Training camp is weeks away, and the Winnipeg Jets have signed forward JC Lipon to a new two-way deal. There is one piece of unfinished business that involves one of the best up-and-coming players on the Jets’ roster: Jacob Trouba remains a restricted free agent.
The latest update on the Jacob Trouba situation came on Aug. 2, when TSN reported the two parties are not completely on different pages, but still are apart when it comes to salary negotiations, term, and future role. Monday, Sportsnet reported that Trouba’s agent declined comment, as both sides apparently want to keep this situation out of the media.
Obviously, given the tremendous upside that Trouba possesses, he is looking for a major salary raise, as well as more playing time on the top-four with top-four talent. The 22-year-old has everything that a team could hope for in a defenseman: size, speed and skill. However, for the Jets, a team that only has a bit over $6 million remaining in cap space, signing Trouba to an expensive, long-term deal may not be as easy as it seems.
If Trouba is rewarded with a long-term, expensive contract, it could be with similar in term and a bit lower salary than Jets’ own Dustin Byfuglien, the team’s top defender, and though the young defender hasn’t exactly proved to be a Byfuglien just yet, Trouba’s has the potential to become a player of that calibre.
In Trouba’s three years in the NHL, the 6-foot-3, 202-pound defenseman has averaged 24 points per season, as well as 0.91 points per 60 and a 22:34 TOI. His 2015-16 campaign was decent, and he posted 4.8 hits and 5.9 blocks per 60, along with a 51.3 Corsi for percentage and a -0.3 Relative Corsi.
With Trouba, you have a solid defender who not only brings the size and physicality night in and night out, but also knows how to shoot the puck. He’s also an excellent skater, and is only just starting his career. However, when you compare him to Byfuglien, the differences are evident.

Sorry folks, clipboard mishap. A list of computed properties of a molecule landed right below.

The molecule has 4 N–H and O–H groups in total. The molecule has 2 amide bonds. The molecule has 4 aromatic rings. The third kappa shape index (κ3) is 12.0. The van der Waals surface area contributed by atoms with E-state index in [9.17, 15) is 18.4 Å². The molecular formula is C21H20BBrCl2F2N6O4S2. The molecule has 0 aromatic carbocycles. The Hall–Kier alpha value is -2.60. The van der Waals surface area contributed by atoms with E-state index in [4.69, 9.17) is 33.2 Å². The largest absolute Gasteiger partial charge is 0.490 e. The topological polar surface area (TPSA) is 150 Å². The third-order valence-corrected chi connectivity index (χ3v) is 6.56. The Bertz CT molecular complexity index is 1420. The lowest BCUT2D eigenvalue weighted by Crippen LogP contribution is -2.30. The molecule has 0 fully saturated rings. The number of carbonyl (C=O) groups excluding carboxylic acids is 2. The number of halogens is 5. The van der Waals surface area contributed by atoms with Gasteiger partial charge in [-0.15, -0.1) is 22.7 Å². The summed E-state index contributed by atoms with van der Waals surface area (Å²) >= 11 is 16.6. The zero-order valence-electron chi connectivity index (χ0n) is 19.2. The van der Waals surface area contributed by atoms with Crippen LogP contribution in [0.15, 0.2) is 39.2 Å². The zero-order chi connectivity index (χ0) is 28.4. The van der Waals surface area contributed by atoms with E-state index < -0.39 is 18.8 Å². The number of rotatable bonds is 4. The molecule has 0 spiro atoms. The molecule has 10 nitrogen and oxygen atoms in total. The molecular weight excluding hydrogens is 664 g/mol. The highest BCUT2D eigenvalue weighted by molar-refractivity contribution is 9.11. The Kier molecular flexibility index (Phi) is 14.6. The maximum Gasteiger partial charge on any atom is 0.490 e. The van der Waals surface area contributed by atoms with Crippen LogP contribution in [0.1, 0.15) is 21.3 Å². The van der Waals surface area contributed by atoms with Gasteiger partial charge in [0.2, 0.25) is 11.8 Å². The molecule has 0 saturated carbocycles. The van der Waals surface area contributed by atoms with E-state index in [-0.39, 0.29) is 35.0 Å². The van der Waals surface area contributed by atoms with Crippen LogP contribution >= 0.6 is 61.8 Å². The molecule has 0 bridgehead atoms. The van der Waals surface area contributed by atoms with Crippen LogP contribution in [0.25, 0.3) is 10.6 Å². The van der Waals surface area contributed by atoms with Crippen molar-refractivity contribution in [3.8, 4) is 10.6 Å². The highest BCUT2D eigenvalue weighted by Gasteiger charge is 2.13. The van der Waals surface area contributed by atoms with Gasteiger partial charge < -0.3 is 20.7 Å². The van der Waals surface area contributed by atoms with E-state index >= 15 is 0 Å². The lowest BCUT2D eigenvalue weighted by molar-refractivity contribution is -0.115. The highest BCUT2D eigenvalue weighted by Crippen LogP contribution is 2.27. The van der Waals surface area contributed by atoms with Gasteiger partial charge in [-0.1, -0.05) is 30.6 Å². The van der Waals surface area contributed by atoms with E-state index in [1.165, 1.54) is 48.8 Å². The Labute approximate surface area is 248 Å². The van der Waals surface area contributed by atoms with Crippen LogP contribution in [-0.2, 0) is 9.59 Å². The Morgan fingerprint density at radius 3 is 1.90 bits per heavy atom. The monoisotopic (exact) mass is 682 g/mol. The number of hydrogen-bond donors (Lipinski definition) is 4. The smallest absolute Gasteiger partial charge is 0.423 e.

When Byfuglien steps on the ice, he makes his teammates better and starts the breakout. He can quarterback a power-play, creates offensive opportunities and plays a shutdown game on the backend. Take all of that, as well as his ability to score at least 36 points per season, you get a strong, all-around player.
While Trouba also benefits the play of his teammates, he has not yet proven himself to be as much of an asset as Big Buff is to Winnipeg.
To evaluate the impact that Trouba has on his teammates, let’s look at Trouba influences the advanced stats of his teammates, then, how his teammates impact him. We’ll look at his stats with three of the best players on Winnipeg’s roster: Byfuglien, Blake Wheeler and Mark Scheifele.
|Relative Corsi Affected by Trouba||Wheeler||Byfuglien||Scheifele|
As it’s easy to see, while Trouba benefits his teammates, it is often difficult for him to perform well without the better ones by his side. Byfuglien can stand on his own, and though the two make a great tandem, Trouba suffers greatly without him (although a large part is likely due to the Mark Stuart effect).
When it comes to all around scoring, one can also note that Trouba helps a lot in defending the net, but his overall scoring numbers suffer without his teammates. The bright spot of this is, however, that he does not completely fail on the defensive side of things without the best players on the ice.
|Goals For/Against Per 60||Wheeler||Byfuglien||Scheifele|
|With Trouba||GF: 3.50
|Without Trouba||GF: 2.81
|Trouba Without||GF: 2.46
Though Trouba does play a strong defensive game, and shows the ability to become a top-pairing defender for a playoff-NHL team as his career continues, the Jets should be weary of signing an unproven players, considering they know a thing or two about taking a gamble. Tyler Myers, though a big defenseman, is nowhere near becoming a number-one blueliner, but is signed to an expensive contract and makes $5 million AAV.
As both sides continue negotiations, Trouba will continue pushing for a higher salary, but it will be difficult for the Jets to commit when he has not yet completely proven himself. Given the situation, Trouba has proven himself to be an asset and one of the best upcoming right-handed defenseman. He does have flaws, such as overly lining up hits, lacking overall consistency, and struggling with possession at times.
However, he is poised to become one of the top defenders in the NHL, and with the scarcity of top right-handed blueliners in the NHL, he has a high value, and if the Jets and him can’t come to terms, expect other teams to be ready to offer him a deal – likely on terms that would be to his liking.
In my opinion, the Jets need to get a deal for him done. It is imperative to their future, as there is nothing holding him back from becoming a top defender. He’s big, he knows how to skate and he is incredibly physical. He is only 22 years old and still has plenty of time to further develop his offense, and he already has a strong shot from the point.
When it all comes down to it, I believe the Jets will come to terms with him closer to the start of camp, but it won’t be an expensive, long-term deal by any means.